“As far as the mature tree canopy is concerned, one of the primary components of any urban forest program should consist of a process of ongoing, year-round hazard tree assessments,” he said. “The Gloversville Urban Forest is a living and ever-changing ecosystem with a unique set of challenges different from what a more natural forest setting would require from a management and public safety structure. You can be assured that the trees that we will remove this year from Melchoir Park are all in decline (some very serious that pose great potential risk) and that the need and strategy to remove is well thought out and measured.”
Perry said the city will not remove healthy large trees. The trees slated for removal within the park have advanced decay, some are deceased, some have suffered significant storm damage, along with other structural defects. A total of 26 of the 34 trees slated for removal are Silver Maples that are all in various state of decline.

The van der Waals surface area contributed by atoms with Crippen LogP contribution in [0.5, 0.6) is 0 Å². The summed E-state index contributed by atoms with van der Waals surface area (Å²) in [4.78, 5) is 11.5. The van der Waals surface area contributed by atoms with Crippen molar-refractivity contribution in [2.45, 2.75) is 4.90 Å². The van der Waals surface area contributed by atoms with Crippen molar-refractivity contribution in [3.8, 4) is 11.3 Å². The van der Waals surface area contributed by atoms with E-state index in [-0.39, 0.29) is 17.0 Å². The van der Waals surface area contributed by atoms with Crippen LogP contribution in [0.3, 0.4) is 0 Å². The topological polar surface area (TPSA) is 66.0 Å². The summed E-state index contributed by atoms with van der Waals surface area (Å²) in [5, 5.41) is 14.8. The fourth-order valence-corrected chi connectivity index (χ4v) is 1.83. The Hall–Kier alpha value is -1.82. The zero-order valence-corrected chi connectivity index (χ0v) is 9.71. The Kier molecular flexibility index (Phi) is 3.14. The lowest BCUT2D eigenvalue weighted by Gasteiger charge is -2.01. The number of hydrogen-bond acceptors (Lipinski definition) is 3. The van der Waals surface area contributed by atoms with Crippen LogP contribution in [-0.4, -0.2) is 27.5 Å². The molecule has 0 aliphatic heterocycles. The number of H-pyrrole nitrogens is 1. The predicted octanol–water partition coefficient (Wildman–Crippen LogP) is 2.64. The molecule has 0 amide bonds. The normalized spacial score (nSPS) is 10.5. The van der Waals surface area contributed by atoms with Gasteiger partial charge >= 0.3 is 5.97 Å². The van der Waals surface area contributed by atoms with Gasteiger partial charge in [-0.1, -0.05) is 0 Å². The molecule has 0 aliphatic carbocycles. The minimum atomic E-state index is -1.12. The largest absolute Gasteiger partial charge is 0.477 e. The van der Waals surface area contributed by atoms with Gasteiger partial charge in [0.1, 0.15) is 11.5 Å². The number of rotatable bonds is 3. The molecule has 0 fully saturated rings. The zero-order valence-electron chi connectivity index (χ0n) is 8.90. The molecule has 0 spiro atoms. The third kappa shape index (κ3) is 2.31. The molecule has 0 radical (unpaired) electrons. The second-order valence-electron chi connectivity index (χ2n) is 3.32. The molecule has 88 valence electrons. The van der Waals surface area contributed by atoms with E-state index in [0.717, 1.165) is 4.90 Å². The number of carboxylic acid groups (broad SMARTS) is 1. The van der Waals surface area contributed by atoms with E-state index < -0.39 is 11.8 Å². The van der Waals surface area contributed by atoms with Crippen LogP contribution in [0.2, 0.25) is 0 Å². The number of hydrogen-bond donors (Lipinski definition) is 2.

He said Silver Maples – as a species – are the most brittle and weak-wooded large tree species in North America. They are also one of the shortest-lived large tree species and the rate of wood decay at maturity is known and chronicled to advance rapidly within this species. There is no pruning that can be done to make the trees safe long-term. Most of the branch collar limb attachments show signs and indications of significant decay and decay has advanced deep into trees that have suffered prior storm damage. All the trees are at risk of multi-limb canopy failure or entire tree failure, especially the Silver Maples given the nature of the species.
Perry said the Silver Maples have poor major limb attachments with signs of decay present making the limb attachments at greater risk of complete failure – such as the large limb that broke away on a clear calm day just missing a young child. Silver Maples are known to break apart and/or suffer complete failure due to advancing decay signs now present, he said.